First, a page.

Definition and Overview
Also known as hormone testing, a hormone level measurement is a method of assessing hormones in the body to diagnose a condition, manage or treat a disease, monitor the overall health of the person, or prevent the development of certain conditions. Usually, an endocrinologist, who specializes in problems affecting the endocrine glands including the hormones, is the one who requests for these tests.
Hormones are made up of different biochemical components and are secreted by the glands of the endocrine system. These include the thyroid, adrenal, and pituitary glands as well as the pancreas and thymus. Sex organs such as ovaries and testes are also considered as glands since they create sex-related hormones.
These hormones are responsible for telling cells on how they should function in relation to the maintenance or promotion of good health. For example, insulin, which is produced by the pancreas, is absorbed by the cell to help regulate the use of glucose, the body’s source of fuel. The thyroid hormones, on the other hand, are responsible for controlling metabolism and temperature.
As the body is all about balance, hormones released and absorbed should also create balance. A slight change of hormone levels can create a series of health problems, some of which can be serious or chronic. For example, an excessive production of insulin can lead to high blood sugar (glucose) levels, which increases the risk of diabetes.
Who Should Undergo and Expected Results
Hormone level tests are conducted to:
Monitor and treat hormone-related conditions - These include polycystic ovary syndrome (PCOS), diabetes and thyroid problems like hypothyroidism and hyperthyroidism. If they are left untreated or unmanaged, they can lead to more problems such as damage to the eyes and nerves due to diabetes, excessive weight loss due to hyperthyroidism, or infertility for women with PCOS.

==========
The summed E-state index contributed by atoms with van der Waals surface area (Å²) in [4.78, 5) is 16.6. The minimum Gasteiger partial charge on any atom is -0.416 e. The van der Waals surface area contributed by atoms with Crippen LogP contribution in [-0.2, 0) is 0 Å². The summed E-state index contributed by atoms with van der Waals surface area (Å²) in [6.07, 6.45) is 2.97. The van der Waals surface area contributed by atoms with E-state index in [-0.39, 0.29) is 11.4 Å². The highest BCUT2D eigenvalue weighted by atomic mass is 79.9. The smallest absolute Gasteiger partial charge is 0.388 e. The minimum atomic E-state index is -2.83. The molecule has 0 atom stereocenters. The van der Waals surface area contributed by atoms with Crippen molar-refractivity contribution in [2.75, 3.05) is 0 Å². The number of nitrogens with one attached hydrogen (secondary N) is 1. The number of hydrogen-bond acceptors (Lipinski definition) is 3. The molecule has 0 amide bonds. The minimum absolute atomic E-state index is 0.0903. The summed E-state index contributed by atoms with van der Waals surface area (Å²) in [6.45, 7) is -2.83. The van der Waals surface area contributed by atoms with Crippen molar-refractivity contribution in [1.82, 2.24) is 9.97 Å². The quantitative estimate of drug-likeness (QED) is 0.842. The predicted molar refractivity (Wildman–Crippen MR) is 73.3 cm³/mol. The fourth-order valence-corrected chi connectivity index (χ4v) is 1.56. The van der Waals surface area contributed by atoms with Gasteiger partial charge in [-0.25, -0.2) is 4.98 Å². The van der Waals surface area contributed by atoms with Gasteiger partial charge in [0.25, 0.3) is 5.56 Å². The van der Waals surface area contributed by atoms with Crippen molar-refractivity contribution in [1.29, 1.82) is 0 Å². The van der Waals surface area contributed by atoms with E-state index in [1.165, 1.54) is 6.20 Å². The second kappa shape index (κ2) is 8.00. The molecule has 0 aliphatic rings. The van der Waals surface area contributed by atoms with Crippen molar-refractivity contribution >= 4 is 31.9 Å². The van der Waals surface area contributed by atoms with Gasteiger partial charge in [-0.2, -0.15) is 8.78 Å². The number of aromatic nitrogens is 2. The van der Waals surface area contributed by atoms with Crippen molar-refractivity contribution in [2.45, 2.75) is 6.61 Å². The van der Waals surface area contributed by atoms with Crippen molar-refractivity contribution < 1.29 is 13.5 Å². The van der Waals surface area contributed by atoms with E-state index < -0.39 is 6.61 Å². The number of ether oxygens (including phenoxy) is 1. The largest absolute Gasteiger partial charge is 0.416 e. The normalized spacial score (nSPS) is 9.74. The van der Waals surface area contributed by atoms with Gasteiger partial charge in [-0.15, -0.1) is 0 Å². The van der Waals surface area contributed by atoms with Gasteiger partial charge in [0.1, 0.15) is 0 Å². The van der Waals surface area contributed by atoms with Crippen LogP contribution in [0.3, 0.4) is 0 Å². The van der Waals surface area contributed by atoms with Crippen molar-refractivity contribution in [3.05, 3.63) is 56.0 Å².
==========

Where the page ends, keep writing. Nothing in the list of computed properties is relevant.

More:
Prevent certain conditions from developing - The hormone tests are conducted even if symptoms are not yet present if the patient meets certain risk factors. For instance, obesity is a possible link to PCOS, diabetes, and hypothyroidism, as well as a family history of hormone-related conditions. Although hormone tests are not required, men and women may be requested to undergo certain hormone exams once they reach a particular age for preventative purposes.
Determine whether the treatments are working - Various types of therapies can be implemented to help restore hormone balance and hopefully treat the triggered condition. A way to measure the success is through a regular hormone test.
How Does the Procedure Work?
So far, all hormone tests are non-invasive and very quick. In fact, their results can be available within a matter of hours.
Hormones can be detected through samples collected, which can be saliva, serum (blood), or urine.
For the blood collection, a nurse ties a band around the arms to help locate a vein. Once the vein has been found, the area is cleansed with antiseptic before a syringe is inserted into the vein to collect the blood.
For the urine collection, the patient is provided with a container, which shall hold the sample. During urination, the patient collects the middle flow. Suspected pregnant women may be advised to take the test first thing in the morning, during their first urination of the day, as hCG levels are at their highest around this time.
In saliva collection, a saliva kit will be provided (can also be purchased online). A swab is then used to collect the sample, which is then sent back to the lab.
Some tests may require certain preparations such as an 8-hour food fasting for those who are taking a glucose serum test.
Results are published indicating the typical normal range for every hormone and determining whether that of the patient is “abnormal.”
Possible Risks and Complications
The Centers for Disease Control and Prevention has said that although these hormone tests are important, they can also be “unreliable” for a variety of reasons. One, it’s possible that labs have different ranges and thus definition of what’s normal. This is a huge issue since even a small change in the hormone levels can be a sign of an underlying condition. Also, there could be an issue with misinterpretation that can be influenced by the level of knowledge or expertise of the doctor, the definition of normal of the lab, and results in conjunction with the other symptoms experienced by the patient.
Further, due to the various probable results, the patient may be subjected to unnecessary tests or, worse, misdiagnosis. The health community is currently trying to establish a more standardized method of testing the results and interpreting them.
- Clemmons DR. Principles of endocrinology. In: Goldman L, Schafer AI, eds. Goldman's Cecil Medicine. 24th ed. Philadelphia, PA: Elsevier Saunders; 2011:chap 229.